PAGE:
If his driving record is indifferent the period of disqualification should be longer, say two or four years, and if it is bad, he should be put off the road for a long time. For those who have caused a fatal accident through a selfish disregard for the safety of other road users or their passengers or who have driven recklessly, a custodial sentence with a long period of disqualification may well be appropriate, and if this kind of driving is coupled with a bad driving record the period of disqualification should be such as will relieve the public of a potential danger for a very long time indeed.
This passage in our view sets out the correct principles of sentencing persons convicted of offences contrary to section 46 of the Traffic Act. To the same effect is the judgment of the High Court of Kenya in Govid Shamji v The Republic (unreported) in which Madan and Chesoni JJ said:
The offence of causing death by dangerous driving is not an ordinary type of crime. While it cannot be given an aura of protection by putting it in a glass case of its own, the people who commit this offence do not have a propensity for it, neither is it a type of crime committed for gain, revenge, lust or to emulate other criminals. In a case of causing death by dangerous driving, a custodial sentence does not necessarily serve the interests of justice as well as the interests of the public. There are of course cases where a custodial sentence is merited, for example, when there is a compelling feature such as an element of intoxication or recklessness.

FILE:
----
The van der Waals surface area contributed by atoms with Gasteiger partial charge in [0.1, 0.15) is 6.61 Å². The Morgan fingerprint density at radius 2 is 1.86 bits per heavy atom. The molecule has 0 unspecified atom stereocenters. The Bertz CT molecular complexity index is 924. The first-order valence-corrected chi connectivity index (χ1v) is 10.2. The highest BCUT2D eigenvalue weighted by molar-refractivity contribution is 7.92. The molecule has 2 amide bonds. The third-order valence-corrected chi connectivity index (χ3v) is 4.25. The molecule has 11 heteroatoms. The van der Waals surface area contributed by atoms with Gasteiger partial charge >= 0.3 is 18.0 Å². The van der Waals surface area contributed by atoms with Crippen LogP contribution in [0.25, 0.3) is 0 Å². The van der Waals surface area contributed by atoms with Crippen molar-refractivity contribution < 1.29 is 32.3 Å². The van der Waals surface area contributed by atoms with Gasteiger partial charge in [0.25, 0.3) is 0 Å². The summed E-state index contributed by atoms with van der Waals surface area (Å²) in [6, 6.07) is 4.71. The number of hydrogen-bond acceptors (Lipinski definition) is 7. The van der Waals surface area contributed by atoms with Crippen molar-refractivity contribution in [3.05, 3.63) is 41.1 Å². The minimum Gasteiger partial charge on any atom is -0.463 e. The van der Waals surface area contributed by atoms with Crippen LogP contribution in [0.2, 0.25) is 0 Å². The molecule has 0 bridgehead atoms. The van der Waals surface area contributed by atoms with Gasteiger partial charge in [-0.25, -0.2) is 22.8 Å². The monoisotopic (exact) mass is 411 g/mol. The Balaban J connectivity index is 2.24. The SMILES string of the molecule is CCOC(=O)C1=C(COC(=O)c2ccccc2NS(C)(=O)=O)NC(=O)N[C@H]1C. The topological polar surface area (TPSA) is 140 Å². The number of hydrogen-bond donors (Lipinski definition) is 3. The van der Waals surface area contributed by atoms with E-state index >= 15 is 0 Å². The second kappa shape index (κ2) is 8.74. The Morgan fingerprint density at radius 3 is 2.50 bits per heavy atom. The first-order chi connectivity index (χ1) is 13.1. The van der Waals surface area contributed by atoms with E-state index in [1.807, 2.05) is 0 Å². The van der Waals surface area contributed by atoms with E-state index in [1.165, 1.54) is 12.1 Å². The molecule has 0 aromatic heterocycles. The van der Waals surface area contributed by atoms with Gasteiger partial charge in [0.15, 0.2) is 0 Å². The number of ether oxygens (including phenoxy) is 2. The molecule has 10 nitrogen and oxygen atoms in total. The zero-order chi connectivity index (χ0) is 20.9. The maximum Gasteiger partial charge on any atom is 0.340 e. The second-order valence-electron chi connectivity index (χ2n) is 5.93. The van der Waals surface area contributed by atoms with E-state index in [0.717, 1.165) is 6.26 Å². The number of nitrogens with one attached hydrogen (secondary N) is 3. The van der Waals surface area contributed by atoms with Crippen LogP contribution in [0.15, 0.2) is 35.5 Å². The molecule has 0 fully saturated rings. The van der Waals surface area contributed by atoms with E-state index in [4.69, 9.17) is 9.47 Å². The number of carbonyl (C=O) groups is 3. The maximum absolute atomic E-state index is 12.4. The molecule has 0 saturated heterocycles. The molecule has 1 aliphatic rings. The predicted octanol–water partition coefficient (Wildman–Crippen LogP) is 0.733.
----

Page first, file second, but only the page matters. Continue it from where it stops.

In sentencing the appellant to a custodial sentence, the High Court judges cited with approval a dictum of Todd J in Njuguna Kabanya v The Republic (1979) (unreported) to this effect:
It cannot be too clearly known that if drivers cause death by dangerous driving they may well be in real and imminent danger of being sent to prison for a substantial period of time ....
That is indeed what the statute provides; the maximum penalty is five years’ imprisonment. But that is not to say that every person convicted of that offence should be sentenced to imprisonment. The principles to be applied are clearly stated in the judgments referred to above.
Turning to the facts of this case, the following matters seem to us relevant.
The incident which led to the appellant’s conviction was an isolated incident, and not part of a continuous act of reckless driving. Both Courts below found as a fact that the point of impact was off the road on the murram verge. No explanation was suggested by the prosecution for the appellant suddenly driving off the road; the appellant’s explanation was that he swerved to the left to avoid the deceased who ran across his path, a plausible explanation which was not believed by the courts below.